During a lunchtime barbeque, thankfully under this roof, Russian musicians entertained us before we embarked for the long sail to St. Petersburg.
That night my tablemates and I discussed the Russian river cruise so far and we came to the conclusion that we’d seen enough Russian Orthodox churches to last a lifetime, the local guides had been exceptional, and the countryside was boring. I remarked that most of the history we’d heard to date was pre-Peter the Great, so I was keen to learn more about him in the city he founded. Later we agreed that the cruise was mostly well organized but hectic.
After a voyage of 1056 miles (1700 km), we docked in St. Petersburg at 8 am for our first of three full days in the city. I had been waiting most of my life for this destination, and the legacy of Peter the Great and St. Petersburg exceeded my wildest expectations. Discover more about my Russian river cruise in Part Two.
My Very Russian River Cruise – Part I was written by © Julie H. Ferguson 2017
ALL IMAGES: © Photos by Pharos 2017, except where noted on images.
Russian River Cruise – Useful Links:
Vodohod Cruise line: https://www.bestrussiancruises.com/
MV Zosima Shashkov deck plan: https://www.bestrussiancruises.com/ships/zosima-shashkov.html
Russian Tourist office: https://www.russiatourism.ru/en/
Moscow Tourism: http://www.moscow.info/
Good to Know Before Booking Your Own Russian River Cruise:
- The Moscow to St. Petersburg cruise spends two days in Moscow and three in St. Petersburg. The reverse voyage from St. Petersburg spends only two days there.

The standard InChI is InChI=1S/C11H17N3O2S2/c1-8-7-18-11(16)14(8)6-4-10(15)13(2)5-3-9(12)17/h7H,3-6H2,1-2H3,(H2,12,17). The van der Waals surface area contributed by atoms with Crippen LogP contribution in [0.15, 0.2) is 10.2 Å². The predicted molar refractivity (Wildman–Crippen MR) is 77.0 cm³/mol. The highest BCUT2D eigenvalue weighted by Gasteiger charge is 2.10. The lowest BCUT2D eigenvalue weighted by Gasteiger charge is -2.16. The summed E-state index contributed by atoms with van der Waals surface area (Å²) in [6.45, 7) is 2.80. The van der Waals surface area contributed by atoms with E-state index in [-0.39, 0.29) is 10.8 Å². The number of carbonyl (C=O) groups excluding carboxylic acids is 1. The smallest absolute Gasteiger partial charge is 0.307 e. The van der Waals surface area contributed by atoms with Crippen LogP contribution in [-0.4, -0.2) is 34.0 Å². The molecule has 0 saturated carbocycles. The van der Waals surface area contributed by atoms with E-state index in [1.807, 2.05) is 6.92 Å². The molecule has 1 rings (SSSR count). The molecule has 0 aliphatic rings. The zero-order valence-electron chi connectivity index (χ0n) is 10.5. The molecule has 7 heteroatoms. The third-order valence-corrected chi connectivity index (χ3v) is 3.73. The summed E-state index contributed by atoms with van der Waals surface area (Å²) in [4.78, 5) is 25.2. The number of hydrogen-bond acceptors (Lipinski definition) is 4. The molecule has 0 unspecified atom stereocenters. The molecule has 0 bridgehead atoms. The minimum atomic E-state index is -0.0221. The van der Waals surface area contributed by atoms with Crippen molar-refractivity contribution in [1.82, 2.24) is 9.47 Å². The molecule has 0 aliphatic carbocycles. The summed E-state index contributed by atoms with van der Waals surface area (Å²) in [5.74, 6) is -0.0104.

- How to apply for a Russian Visa
- Where to stay in Moscow
- Where to stay in St Petersburg. Find great prices by comparing multiple booking sites at once.
- Book your airport transfers to and from ship ahead of time.
- Zosima Shashkov has no elevators. The cruise line has 3-4-5-star ships to choose from. The Shashkov was a 3-star vessel — very clean, but not luxurious.
- The young crew did not always speak English and customer service was lower than in N. America. I had realistic expectations and was not disappointed.
- Passengers who had tried to use Moscow’s metro and buses before the ship arrived had much difficulty because of the Cyrillic alphabet signs with no translation and staff who didn’t speak English. The closest station was mile-walk from the cruise port through two parks. Not easy to find!
- Russians generally don’t speak English either, nor can they read the Latin alphabet. Google Translate was useful.
- Tipping for the crew, guides, and bus drivers is suggested and only in cash.
- Be prepared for large variations in temperature ( 78F to 45F) and rain.
- Mid-September was a good time to go, but the crowds in Moscow and St. Petersburg were still huge in the main tourist sites.
- Rural communities and artisans rarely accept credit cards. ATMs are plentiful in towns, not so much in villages on the route. No ATM on the ship.